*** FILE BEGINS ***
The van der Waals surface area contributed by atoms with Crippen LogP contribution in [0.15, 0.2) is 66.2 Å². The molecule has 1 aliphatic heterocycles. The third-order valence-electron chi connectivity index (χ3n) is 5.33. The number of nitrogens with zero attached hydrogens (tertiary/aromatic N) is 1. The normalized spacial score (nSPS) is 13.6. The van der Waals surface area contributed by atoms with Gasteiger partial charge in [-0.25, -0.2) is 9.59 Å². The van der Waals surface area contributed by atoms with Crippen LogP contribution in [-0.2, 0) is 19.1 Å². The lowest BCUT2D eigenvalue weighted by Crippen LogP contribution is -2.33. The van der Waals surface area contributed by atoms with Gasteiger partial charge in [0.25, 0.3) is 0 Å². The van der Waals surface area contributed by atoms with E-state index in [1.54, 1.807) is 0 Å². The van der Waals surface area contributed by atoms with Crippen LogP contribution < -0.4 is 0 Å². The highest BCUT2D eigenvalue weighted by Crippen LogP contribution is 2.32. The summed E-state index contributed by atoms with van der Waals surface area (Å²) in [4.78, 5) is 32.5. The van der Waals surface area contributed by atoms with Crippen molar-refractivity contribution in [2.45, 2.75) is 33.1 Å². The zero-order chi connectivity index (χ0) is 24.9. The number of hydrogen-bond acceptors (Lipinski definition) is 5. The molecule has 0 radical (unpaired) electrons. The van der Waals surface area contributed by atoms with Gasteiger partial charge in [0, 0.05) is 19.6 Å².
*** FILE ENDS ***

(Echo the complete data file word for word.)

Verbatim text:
The van der Waals surface area contributed by atoms with Crippen LogP contribution in [0.15, 0.2) is 66.2 Å². The molecule has 1 aliphatic heterocycles. The third-order valence-electron chi connectivity index (χ3n) is 5.33. The number of nitrogens with zero attached hydrogens (tertiary/aromatic N) is 1. The normalized spacial score (nSPS) is 13.6. The van der Waals surface area contributed by atoms with Gasteiger partial charge in [-0.25, -0.2) is 9.59 Å². The van der Waals surface area contributed by atoms with Crippen LogP contribution in [-0.2, 0) is 19.1 Å². The lowest BCUT2D eigenvalue weighted by Crippen LogP contribution is -2.33. The van der Waals surface area contributed by atoms with Gasteiger partial charge in [0.25, 0.3) is 0 Å². The van der Waals surface area contributed by atoms with E-state index in [1.54, 1.807) is 0 Å². The van der Waals surface area contributed by atoms with Crippen LogP contribution < -0.4 is 0 Å². The highest BCUT2D eigenvalue weighted by Crippen LogP contribution is 2.32. The summed E-state index contributed by atoms with van der Waals surface area (Å²) in [4.78, 5) is 32.5. The van der Waals surface area contributed by atoms with Crippen molar-refractivity contribution in [2.45, 2.75) is 33.1 Å². The zero-order chi connectivity index (χ0) is 24.9. The number of hydrogen-bond acceptors (Lipinski definition) is 5. The molecule has 0 radical (unpaired) electrons. The van der Waals surface area contributed by atoms with Gasteiger partial charge in [0, 0.05) is 19.6 Å².